Throughout the country, knitters are making Pussyhats for people to wear during the Women’s March on Washington. And in Seattle, the pink yarn is flying off shelves.

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In the week since we published a story on Pussyhats — the pink, knitted, kitten-eared hats women will be wearing to post-inauguration marches all over the country — pink yarn has been scarce around here.

“They did have some,” Melissa Purcell of Seattle reports of the Jo-Ann Fabrics store in Tukwila. “But it was slim pickings.”

At The Weaving Works store in Seattle, where people are picking up supplies to make Pussyhats and donating finished hats, and where non-knitters are picking them up, the stuff is flying out the door.

“We have sold more pink yarn than Seattle buys in four years,” said Jennifer Miller, a “yarn wrangler” at the store.

They ran out of pink yarn three times over, she said, before replenishing stock this week. One staffer took to dyeing white yarn to meet demand. (She and her husband hung it outside to dry, and it froze, making pink yarn icicles. That’s dedication.)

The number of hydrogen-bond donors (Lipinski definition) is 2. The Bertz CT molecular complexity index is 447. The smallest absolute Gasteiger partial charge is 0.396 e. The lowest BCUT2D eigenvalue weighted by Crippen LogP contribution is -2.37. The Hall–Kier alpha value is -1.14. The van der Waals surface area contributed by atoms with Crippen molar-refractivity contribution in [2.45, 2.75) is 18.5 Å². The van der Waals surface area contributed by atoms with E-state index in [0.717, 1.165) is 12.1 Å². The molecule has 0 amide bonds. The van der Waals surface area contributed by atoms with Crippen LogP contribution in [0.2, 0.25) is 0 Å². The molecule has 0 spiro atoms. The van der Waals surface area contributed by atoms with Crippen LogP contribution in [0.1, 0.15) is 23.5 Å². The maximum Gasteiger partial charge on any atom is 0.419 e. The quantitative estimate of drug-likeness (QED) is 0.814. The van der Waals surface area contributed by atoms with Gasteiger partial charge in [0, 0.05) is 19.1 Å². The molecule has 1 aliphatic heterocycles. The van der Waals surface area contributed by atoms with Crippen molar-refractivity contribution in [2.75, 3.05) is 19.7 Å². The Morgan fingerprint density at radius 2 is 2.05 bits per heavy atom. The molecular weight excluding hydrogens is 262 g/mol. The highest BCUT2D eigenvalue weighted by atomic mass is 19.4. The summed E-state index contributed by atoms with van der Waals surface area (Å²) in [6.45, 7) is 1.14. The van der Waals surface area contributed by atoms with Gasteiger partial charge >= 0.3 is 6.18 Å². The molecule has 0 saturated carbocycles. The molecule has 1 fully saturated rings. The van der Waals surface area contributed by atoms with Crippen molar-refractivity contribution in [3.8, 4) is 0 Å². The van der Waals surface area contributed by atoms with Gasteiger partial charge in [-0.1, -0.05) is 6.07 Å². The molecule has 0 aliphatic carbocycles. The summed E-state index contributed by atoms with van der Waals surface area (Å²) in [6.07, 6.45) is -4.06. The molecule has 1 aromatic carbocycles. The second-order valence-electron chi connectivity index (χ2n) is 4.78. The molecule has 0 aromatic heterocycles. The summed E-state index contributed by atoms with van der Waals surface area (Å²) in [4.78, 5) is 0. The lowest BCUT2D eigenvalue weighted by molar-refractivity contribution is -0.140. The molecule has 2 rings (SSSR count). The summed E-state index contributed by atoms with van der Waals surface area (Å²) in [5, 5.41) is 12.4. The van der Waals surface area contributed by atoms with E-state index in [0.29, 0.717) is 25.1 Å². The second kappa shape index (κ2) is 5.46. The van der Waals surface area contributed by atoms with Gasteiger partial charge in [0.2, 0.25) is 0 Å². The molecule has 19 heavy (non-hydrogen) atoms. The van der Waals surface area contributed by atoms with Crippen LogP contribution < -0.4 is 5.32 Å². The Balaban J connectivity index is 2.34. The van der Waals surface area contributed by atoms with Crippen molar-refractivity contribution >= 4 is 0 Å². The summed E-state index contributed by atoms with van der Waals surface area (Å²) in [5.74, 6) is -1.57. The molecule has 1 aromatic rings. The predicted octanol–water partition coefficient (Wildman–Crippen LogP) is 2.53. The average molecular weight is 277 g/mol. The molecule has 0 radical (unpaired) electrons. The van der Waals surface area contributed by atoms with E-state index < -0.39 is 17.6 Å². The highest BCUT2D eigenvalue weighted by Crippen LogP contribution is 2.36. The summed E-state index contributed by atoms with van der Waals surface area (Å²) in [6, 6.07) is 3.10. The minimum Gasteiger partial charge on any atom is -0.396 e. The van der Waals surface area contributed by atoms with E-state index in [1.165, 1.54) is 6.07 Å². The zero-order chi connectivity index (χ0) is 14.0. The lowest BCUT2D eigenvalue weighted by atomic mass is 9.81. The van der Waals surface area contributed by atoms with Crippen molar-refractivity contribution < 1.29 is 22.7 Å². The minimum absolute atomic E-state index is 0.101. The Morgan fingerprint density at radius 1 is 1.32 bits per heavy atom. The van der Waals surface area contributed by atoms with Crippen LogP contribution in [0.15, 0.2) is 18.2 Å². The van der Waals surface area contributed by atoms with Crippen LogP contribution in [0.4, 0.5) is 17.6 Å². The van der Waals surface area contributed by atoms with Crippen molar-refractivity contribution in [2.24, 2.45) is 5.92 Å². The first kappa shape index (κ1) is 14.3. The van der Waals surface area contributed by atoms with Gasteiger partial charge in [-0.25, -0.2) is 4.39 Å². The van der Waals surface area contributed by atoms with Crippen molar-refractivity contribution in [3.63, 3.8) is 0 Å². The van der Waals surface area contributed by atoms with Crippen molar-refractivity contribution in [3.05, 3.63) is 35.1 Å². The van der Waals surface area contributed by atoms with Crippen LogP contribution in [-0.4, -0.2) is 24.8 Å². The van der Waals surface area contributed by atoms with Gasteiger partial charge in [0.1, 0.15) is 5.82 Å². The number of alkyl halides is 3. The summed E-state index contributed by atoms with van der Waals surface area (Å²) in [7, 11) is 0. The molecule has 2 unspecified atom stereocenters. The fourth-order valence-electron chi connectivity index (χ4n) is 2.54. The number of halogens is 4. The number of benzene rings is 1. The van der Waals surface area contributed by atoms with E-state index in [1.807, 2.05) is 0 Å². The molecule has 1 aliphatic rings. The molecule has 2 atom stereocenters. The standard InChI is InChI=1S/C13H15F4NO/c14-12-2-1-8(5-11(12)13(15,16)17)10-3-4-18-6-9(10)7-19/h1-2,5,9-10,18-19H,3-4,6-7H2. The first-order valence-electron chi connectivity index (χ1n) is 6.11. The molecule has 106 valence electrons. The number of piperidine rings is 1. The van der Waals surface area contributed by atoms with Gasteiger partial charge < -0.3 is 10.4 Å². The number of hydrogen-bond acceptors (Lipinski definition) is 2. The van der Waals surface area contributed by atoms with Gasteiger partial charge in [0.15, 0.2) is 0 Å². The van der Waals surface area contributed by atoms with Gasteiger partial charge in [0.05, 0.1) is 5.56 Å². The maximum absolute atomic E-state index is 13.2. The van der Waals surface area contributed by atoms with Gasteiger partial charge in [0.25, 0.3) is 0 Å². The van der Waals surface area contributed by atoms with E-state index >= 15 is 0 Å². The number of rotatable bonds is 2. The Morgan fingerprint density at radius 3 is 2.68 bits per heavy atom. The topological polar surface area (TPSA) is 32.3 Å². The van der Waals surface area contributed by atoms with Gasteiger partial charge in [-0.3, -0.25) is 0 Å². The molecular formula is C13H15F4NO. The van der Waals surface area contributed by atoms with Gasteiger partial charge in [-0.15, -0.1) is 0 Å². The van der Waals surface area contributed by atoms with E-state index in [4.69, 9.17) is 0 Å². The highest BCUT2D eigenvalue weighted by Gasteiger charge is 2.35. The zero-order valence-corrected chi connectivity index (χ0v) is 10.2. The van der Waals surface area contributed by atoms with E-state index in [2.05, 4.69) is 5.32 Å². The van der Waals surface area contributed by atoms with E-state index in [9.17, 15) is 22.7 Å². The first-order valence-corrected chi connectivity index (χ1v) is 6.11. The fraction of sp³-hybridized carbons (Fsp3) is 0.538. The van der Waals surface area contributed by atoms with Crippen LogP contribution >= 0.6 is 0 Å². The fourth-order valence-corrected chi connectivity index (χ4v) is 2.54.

At the Serial Knitters store in Kirkland, owner Debie Frable is “overwhelmed” by how much pink yarn she has been selling, and has started a Wednesday-night Pussyhat knitting event. No charge for help.

Even non-knitters have been donating money to fund the hat-making supplies — Frable’s brother gave $100. Others are pulling from their own yarn stashes for the cause.

An estimated 200,000 women will gather in Washington, D.C., on Jan. 21 — the day after Donald J. Trump’s inauguration — to march in support of women’s rights.

“We’re not targeting Trump specifically,” stated Cassady Fendlay, a spokeswoman for the Women’s March on Washington, which has inspired sister marches in other major cities, including Seattle, on the same day. “It’s much more about being proactive about women’s rights.”

The Pussyhat is a response to Trump’s comments on an “Access Hollywood” bus, when he told former host Billy Bush about “grabbing” women between the legs.

“I was scared to death that I was going to lose half of my customer base from doing this,” Frable said. “I might have some customers frowning a bit. But I have so many new. It’s a bonus.

“And I don’t care. I’m just doing it.”

She has also ordered more yarn, so come and get it, she said.

Meanwhile, people are dropping off “stacks” of hats for non-knitters heading to the Jan. 21 marches in Washington, D.C. and Seattle.

Weaving Works is accepting donations and taking requests for hats, Miller said. The list is 156 names long.

“We do not have enough hats to fill the requests yet,” she said. “It’s a lot quicker to request a hat than to knit one.”

Frable hopes that once the hats are worn and the marches end, people continue to gather around knitting.

“We are all wringing our hands,” she said. “‘What can we do? What can we do?’ Let’s do this.

“We’re going to knit through the next four years. It will be good.”